“Are you sure you don’t want to stay here?” Veronica asks again. “I know my parents are… my parents, but…”

“I’ll be fine,” Cheryl replies, doing her best to keep her tone at least somewhat lofty. If she’s being honest with herself, she already feels a little uncomfortable accepting anymore help from Veronica. Maybe that doesn’t justify a self-imposed exile to the Southside, persay, but she’s working with what she’s got.

The car ride with Archie is… a little awkward, in the end, and the redhead fumbles over his words a couple times trying to speak to her. Eventually, they settle into relative silence, but she can’t help noticing the way he seems to tense up as they drive over the border between the northern and southern sides of Riverdale.

When he pulls up outside the White Wyrm, gripping the steering wheel like it’s his lifeline, Cheryl can see both Sweet Pea and Fangs leaning against the side of the bar. She’s quick to thank the redheaded boy, eager to climb ou of the car, but Veronica cranes back in her seat and wraps a hand around Cheryl’s wrist.

“If you need anything, anything, call me,” she says, something empathetic and earnest in her eyes. “I mean it.”

Cheryl nods, and with that, Veronica releases her. Bidding them both one last goodbye, the youngest Blossom slides out from the backseat, grabbing the duffel bag on her way. As she makes her way over to Sweet Pea and Fangs, the car hesitates, before peeling out of there faster than Cheryl’s even known Archie to drive before. Judging by the look on the two teenage Serpent’s faces, they aren’t all that sad to see him go.

“That your stuff?” Sweet Pea asks, nodding down to the bag dangling from Cheryl’s grip. She nods, finding herself unable to speak.

“You can stash it in the back of the Wyrm,” he continues. “Follow me, I’ll show you where.”

Stepping inside the bar isn’t as hard as it was the first time, and she trails after Sweet Pea as he leads her inside, weaving a path between tables and through the door behind the bar. Fangs accompanies them, a few paces behind Cheryl, as they step into the back room.

It’s fairly sparse, a couple of couches and chairs, a coffee table or two. In the far corner, there’s a desk with an older computer on top, and what seems to be an aged printer beside it. At Sweet Pea’s instruction, Cheryl drops her stuff in the corner, next to another bag. It’s a little bigger than hers, in a khaki green sort of military style. On the side, there’s two patches sewn on. Each one is a letter, the same letter, and is presumably a pair of initials.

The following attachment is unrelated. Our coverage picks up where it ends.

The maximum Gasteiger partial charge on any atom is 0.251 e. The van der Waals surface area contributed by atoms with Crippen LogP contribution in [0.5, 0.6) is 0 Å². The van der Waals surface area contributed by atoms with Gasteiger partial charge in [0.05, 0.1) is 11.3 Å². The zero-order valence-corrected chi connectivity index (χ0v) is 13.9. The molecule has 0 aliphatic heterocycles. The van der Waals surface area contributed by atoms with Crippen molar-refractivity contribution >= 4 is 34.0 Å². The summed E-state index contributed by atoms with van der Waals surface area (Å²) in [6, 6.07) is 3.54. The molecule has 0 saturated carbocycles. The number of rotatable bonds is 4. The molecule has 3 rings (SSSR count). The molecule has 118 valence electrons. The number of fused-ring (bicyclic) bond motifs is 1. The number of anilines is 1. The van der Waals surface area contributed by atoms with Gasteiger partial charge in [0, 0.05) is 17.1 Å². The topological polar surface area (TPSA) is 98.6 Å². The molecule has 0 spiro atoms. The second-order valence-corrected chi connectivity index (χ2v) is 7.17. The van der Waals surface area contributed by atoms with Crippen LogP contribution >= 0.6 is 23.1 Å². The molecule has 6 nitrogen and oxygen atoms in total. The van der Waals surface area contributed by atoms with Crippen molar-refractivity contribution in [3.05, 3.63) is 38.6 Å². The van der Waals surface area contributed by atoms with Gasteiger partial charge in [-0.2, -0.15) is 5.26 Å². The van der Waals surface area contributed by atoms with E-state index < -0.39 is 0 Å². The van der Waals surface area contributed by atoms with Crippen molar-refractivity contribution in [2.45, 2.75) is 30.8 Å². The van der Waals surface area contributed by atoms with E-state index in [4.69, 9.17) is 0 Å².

The boys must notice her staring at it, and Sweet Pea coughs to clear his throat. “It’s, uh… it’s Toni’s,’ he says, clearly understanding what’s on Cheryl’s mind. “She leaves it here so she has things to wear when she crashes here.”

“When she crashes here?” Cheryl repeats, the first words she’s said since she stepped out of Archie’s car.

“Toni’s uncle locks her out sometimes,” he explains. “A lot, actually. He’s kind of a dick like that.”

Cheryl blinks several times, glancing back down at the bag on the floor as what he says starts to register. Behind her, Fangs huffs.

“Asshole probably hasn’t even noticed she’s missing yet,” he mutters, and she can hear just how bitter about it he feels in his voice. It resonates in her chest, and she finds herself a little angry. Toni is one of the best people she knows, probably the best, and the idea that her own family would lock her out at night is infuriating for Cheryl.

Sweet Pea clears his throat again, snapping Cheryl out of her thoughts. “Anyway,” he continues. “The plan is to head over to the Sisters of Quiet Mercy. Some of us are going to go inside, pull some of our usual Serpent tricks, and get them to cough up Toni. There’s no guarantee it’ll work, but if it does…”